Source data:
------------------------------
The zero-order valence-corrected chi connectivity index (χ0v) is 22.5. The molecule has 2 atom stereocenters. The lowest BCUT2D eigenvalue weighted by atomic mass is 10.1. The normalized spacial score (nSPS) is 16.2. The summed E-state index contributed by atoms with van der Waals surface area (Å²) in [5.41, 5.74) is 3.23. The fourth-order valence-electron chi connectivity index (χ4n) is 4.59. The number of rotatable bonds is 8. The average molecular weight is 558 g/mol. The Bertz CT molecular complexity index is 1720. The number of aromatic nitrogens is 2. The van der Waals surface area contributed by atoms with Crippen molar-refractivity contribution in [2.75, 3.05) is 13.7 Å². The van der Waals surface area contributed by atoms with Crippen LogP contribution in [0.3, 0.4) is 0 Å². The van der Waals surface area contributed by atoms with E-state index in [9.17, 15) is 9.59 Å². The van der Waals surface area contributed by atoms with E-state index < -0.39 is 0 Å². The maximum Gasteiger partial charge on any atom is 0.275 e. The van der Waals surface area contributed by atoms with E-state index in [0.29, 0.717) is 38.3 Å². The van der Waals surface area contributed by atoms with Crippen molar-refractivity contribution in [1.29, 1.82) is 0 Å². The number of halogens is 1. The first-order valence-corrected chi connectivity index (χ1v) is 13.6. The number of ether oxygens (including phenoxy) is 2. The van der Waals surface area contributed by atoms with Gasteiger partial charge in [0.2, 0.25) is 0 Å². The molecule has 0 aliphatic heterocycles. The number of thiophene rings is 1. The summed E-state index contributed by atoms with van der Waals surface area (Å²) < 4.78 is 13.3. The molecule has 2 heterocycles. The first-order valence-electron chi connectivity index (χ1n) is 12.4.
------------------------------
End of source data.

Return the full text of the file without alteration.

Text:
The zero-order valence-corrected chi connectivity index (χ0v) is 22.5. The molecule has 2 atom stereocenters. The lowest BCUT2D eigenvalue weighted by atomic mass is 10.1. The normalized spacial score (nSPS) is 16.2. The summed E-state index contributed by atoms with van der Waals surface area (Å²) in [5.41, 5.74) is 3.23. The fourth-order valence-electron chi connectivity index (χ4n) is 4.59. The number of rotatable bonds is 8. The average molecular weight is 558 g/mol. The Bertz CT molecular complexity index is 1720. The number of aromatic nitrogens is 2. The van der Waals surface area contributed by atoms with Crippen molar-refractivity contribution in [2.75, 3.05) is 13.7 Å². The van der Waals surface area contributed by atoms with Crippen LogP contribution in [0.3, 0.4) is 0 Å². The van der Waals surface area contributed by atoms with E-state index in [9.17, 15) is 9.59 Å². The van der Waals surface area contributed by atoms with E-state index < -0.39 is 0 Å². The maximum Gasteiger partial charge on any atom is 0.275 e. The van der Waals surface area contributed by atoms with E-state index in [0.29, 0.717) is 38.3 Å². The van der Waals surface area contributed by atoms with Crippen molar-refractivity contribution in [1.29, 1.82) is 0 Å². The number of halogens is 1. The first-order valence-corrected chi connectivity index (χ1v) is 13.6. The number of ether oxygens (including phenoxy) is 2. The van der Waals surface area contributed by atoms with Gasteiger partial charge in [0.2, 0.25) is 0 Å². The molecule has 0 aliphatic heterocycles. The number of thiophene rings is 1. The summed E-state index contributed by atoms with van der Waals surface area (Å²) < 4.78 is 13.3. The molecule has 2 heterocycles. The first-order valence-electron chi connectivity index (χ1n) is 12.4.